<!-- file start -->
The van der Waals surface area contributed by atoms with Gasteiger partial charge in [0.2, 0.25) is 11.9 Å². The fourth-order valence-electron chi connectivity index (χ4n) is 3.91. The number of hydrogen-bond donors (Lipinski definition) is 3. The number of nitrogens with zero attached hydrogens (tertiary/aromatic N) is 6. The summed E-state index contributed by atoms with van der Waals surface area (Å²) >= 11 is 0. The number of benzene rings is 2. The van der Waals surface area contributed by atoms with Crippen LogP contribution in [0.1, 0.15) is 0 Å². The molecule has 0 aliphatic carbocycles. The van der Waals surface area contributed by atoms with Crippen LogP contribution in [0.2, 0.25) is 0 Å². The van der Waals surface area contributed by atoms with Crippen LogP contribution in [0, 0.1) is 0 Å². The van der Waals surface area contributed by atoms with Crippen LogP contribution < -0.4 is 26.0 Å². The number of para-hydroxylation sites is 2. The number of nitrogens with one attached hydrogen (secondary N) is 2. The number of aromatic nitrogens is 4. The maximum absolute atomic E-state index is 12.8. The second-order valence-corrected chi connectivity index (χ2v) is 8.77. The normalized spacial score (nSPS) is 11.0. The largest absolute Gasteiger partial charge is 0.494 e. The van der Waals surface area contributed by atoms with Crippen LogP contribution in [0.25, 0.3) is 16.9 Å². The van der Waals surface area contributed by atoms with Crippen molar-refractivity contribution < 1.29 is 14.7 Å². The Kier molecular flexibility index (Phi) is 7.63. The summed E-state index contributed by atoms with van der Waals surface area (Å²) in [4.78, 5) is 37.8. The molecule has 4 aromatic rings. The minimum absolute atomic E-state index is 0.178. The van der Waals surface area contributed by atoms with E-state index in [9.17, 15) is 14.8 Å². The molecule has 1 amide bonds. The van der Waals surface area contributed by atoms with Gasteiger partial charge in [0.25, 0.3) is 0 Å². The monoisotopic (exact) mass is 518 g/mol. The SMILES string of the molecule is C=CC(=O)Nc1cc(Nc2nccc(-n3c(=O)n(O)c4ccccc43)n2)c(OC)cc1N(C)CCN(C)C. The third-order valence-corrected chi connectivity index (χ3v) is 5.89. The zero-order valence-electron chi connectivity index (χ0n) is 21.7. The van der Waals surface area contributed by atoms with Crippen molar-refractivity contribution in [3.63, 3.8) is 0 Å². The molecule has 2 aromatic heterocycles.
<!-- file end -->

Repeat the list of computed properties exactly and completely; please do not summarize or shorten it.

The van der Waals surface area contributed by atoms with Gasteiger partial charge in [0.2, 0.25) is 11.9 Å². The fourth-order valence-electron chi connectivity index (χ4n) is 3.91. The number of hydrogen-bond donors (Lipinski definition) is 3. The number of nitrogens with zero attached hydrogens (tertiary/aromatic N) is 6. The summed E-state index contributed by atoms with van der Waals surface area (Å²) >= 11 is 0. The number of benzene rings is 2. The van der Waals surface area contributed by atoms with Crippen LogP contribution in [0.1, 0.15) is 0 Å². The molecule has 0 aliphatic carbocycles. The van der Waals surface area contributed by atoms with Crippen LogP contribution in [0.2, 0.25) is 0 Å². The van der Waals surface area contributed by atoms with Crippen LogP contribution in [0, 0.1) is 0 Å². The van der Waals surface area contributed by atoms with Crippen LogP contribution < -0.4 is 26.0 Å². The number of para-hydroxylation sites is 2. The number of nitrogens with one attached hydrogen (secondary N) is 2. The number of aromatic nitrogens is 4. The maximum absolute atomic E-state index is 12.8. The second-order valence-corrected chi connectivity index (χ2v) is 8.77. The normalized spacial score (nSPS) is 11.0. The largest absolute Gasteiger partial charge is 0.494 e. The van der Waals surface area contributed by atoms with Crippen LogP contribution in [0.25, 0.3) is 16.9 Å². The van der Waals surface area contributed by atoms with Crippen molar-refractivity contribution < 1.29 is 14.7 Å². The Kier molecular flexibility index (Phi) is 7.63. The summed E-state index contributed by atoms with van der Waals surface area (Å²) in [4.78, 5) is 37.8. The molecule has 4 aromatic rings. The minimum absolute atomic E-state index is 0.178. The van der Waals surface area contributed by atoms with E-state index in [9.17, 15) is 14.8 Å². The molecule has 1 amide bonds. The van der Waals surface area contributed by atoms with Gasteiger partial charge in [0.25, 0.3) is 0 Å². The monoisotopic (exact) mass is 518 g/mol. The SMILES string of the molecule is C=CC(=O)Nc1cc(Nc2nccc(-n3c(=O)n(O)c4ccccc43)n2)c(OC)cc1N(C)CCN(C)C. The third-order valence-corrected chi connectivity index (χ3v) is 5.89. The zero-order valence-electron chi connectivity index (χ0n) is 21.7. The van der Waals surface area contributed by atoms with Crippen molar-refractivity contribution in [3.63, 3.8) is 0 Å². The molecule has 2 aromatic heterocycles.